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SNL failing to reach expectations

SNL failing to reach expectations

“Saturday Night Live” has changed a lot since its first episode in 1975 and unfortunately, the changes have not been for the better.  The show found something special in the days of Chevy Chase and Dan Aykroyd, but it seems like neither the cast nor the show’s writers bring anything worthwhile to the table today.

The hosts themselves have put on mediocre performances compared to those of the past.  Steve Martin and Tom Hanks are remembered as some of the best hosts of “Saturday Night Live.”  Now, the show has resorted to using Daniel Craig and Bruno Mars as hosts.  Mars did a little better than I expected, but Craig, as many would have guessed, butchered his comedic role.

Seth MacFarlane opened the season with a relatively successful episode, using his famous slapstick comedy style.  His song in the monologue was pretty good, but then three more hosts went on to use songs in their monologues and it felt like I was watching the same thing over and over.  It feels like the humor is forced compared to the natural-feeling sketches of the ‘70s.  

The hosts can’t really be blamed for their poor performance when the cast is just as bad.  It seems as if all the entertaining cast members have moved onto bigger and better things.  Seth Meyers and Kenan Thompson are still pretty entertaining, but frankly, most of the other cast members are just annoying. 

The days of Chris Farley and Adam Sandler are behind us, but that doesn’t mean “Saturday Night Live” can’t have a good cast.  If the show wants to return to its former glory, it needs to bring in new cast members.  If things happen as they have in the past, the most talented cast members will start a new career outside of “Saturday Night Live.”  Tina Fey and Kristen Wiig are just two of the stars who have made the show secondary to the rest of their career.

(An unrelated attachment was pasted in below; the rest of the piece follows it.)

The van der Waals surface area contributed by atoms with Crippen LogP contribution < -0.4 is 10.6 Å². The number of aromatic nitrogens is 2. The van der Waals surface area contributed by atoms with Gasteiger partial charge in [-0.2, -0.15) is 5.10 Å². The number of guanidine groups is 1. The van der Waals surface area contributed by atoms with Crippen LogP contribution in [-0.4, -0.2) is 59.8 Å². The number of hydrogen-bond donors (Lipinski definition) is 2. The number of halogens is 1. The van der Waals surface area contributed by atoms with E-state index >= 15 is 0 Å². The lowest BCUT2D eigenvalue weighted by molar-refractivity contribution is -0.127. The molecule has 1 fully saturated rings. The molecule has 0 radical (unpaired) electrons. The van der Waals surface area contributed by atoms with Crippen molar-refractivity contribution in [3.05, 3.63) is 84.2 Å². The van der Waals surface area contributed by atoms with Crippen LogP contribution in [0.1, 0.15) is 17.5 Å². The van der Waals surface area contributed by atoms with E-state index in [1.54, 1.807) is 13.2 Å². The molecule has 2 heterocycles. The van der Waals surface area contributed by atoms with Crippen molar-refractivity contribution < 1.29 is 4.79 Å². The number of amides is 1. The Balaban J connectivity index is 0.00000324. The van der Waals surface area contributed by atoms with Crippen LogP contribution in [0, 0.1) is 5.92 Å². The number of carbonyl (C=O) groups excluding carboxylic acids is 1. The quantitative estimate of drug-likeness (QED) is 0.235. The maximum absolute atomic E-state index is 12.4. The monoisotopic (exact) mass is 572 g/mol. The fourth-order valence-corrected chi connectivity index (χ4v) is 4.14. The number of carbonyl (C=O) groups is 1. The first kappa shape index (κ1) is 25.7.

The show’s skits are also much less entertaining than in the past.  Meyers’ “Weekend Update” segment is the one of the few parts of the show that is actually funny.  This season’s shows have focused many of their sketches on the election.  Most of the debate sketches have fallen flat and Jay Pharoah and Jason Sudeikis give subpar performances as Barack Obama and Mitt Romney.  These candidates offered so many comedic opportunities that the show didn’t capitalize on.

On the other hand, many of the other sketches use weird, often disturbing humor.  One of the most disturbing sketches was in this season’s third episode.  Daniel Craig plays a man who is introducing his new girlfriend, played by Fred Armisen, to his friends.  Several sexual innuendos and actions make the viewer feel extremely awkward.  The end of the sketch even goes so far to show Armisen wearing women’s underwear.  It’s not funny; it’s just weird.

While “Saturday Night Live” is no longer as entertaining as it used to be, it is not alone in its downfall.  Many of the most popular television comedies have become less and less entertaining.  “The Office” is perhaps the epitome of this trend.  When Steve Carell gave up his role as Michael Scott, the show was not nearly as funny and its reputation as one of the funniest shows on television was lost.

New shows like “Brickleberry” and “Sullivan and Son” appear to be trying to make up for the lack of quality comedies, but they have fallen just as flat as the existing shows.  If you are looking for entertainment, I would recommend a more serious show like “The Walking Dead” or “Breaking Bad.”    


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